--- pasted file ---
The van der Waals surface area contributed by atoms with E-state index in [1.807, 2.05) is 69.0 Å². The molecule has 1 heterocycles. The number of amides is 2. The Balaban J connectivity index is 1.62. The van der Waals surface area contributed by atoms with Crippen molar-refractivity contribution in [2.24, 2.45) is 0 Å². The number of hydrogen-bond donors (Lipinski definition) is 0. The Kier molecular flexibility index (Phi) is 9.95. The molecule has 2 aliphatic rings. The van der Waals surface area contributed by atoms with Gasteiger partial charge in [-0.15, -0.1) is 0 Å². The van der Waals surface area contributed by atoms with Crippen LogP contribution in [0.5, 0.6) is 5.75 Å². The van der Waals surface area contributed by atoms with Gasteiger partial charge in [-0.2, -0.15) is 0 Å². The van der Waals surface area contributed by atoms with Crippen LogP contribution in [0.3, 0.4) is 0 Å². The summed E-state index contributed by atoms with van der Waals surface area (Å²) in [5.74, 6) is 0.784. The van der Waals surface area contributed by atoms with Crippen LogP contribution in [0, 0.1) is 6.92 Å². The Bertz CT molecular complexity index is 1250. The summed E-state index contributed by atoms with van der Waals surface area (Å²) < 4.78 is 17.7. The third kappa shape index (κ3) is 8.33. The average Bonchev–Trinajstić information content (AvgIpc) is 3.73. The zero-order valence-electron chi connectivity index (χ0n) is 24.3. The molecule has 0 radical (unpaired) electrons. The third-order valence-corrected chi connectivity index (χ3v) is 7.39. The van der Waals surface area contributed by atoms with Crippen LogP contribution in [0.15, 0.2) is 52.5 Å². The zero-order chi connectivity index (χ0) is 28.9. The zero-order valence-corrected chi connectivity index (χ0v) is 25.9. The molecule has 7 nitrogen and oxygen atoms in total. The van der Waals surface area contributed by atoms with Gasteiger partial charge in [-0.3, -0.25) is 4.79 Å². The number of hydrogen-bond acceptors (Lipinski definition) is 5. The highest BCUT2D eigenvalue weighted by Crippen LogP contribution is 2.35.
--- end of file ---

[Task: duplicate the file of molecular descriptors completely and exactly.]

The van der Waals surface area contributed by atoms with E-state index in [1.807, 2.05) is 69.0 Å². The molecule has 1 heterocycles. The number of amides is 2. The Balaban J connectivity index is 1.62. The van der Waals surface area contributed by atoms with Crippen molar-refractivity contribution in [2.24, 2.45) is 0 Å². The number of hydrogen-bond donors (Lipinski definition) is 0. The Kier molecular flexibility index (Phi) is 9.95. The molecule has 2 aliphatic rings. The van der Waals surface area contributed by atoms with Gasteiger partial charge in [-0.15, -0.1) is 0 Å². The van der Waals surface area contributed by atoms with Crippen LogP contribution in [0.5, 0.6) is 5.75 Å². The van der Waals surface area contributed by atoms with Gasteiger partial charge in [-0.2, -0.15) is 0 Å². The van der Waals surface area contributed by atoms with Crippen LogP contribution in [0.3, 0.4) is 0 Å². The summed E-state index contributed by atoms with van der Waals surface area (Å²) in [5.74, 6) is 0.784. The van der Waals surface area contributed by atoms with Crippen LogP contribution in [0, 0.1) is 6.92 Å². The Bertz CT molecular complexity index is 1250. The summed E-state index contributed by atoms with van der Waals surface area (Å²) < 4.78 is 17.7. The third kappa shape index (κ3) is 8.33. The average Bonchev–Trinajstić information content (AvgIpc) is 3.73. The zero-order valence-electron chi connectivity index (χ0n) is 24.3. The molecule has 0 radical (unpaired) electrons. The third-order valence-corrected chi connectivity index (χ3v) is 7.39. The van der Waals surface area contributed by atoms with Crippen LogP contribution in [0.15, 0.2) is 52.5 Å². The zero-order chi connectivity index (χ0) is 28.9. The zero-order valence-corrected chi connectivity index (χ0v) is 25.9. The molecule has 7 nitrogen and oxygen atoms in total. The van der Waals surface area contributed by atoms with Gasteiger partial charge in [-0.3, -0.25) is 4.79 Å². The number of hydrogen-bond acceptors (Lipinski definition) is 5. The highest BCUT2D eigenvalue weighted by Crippen LogP contribution is 2.35.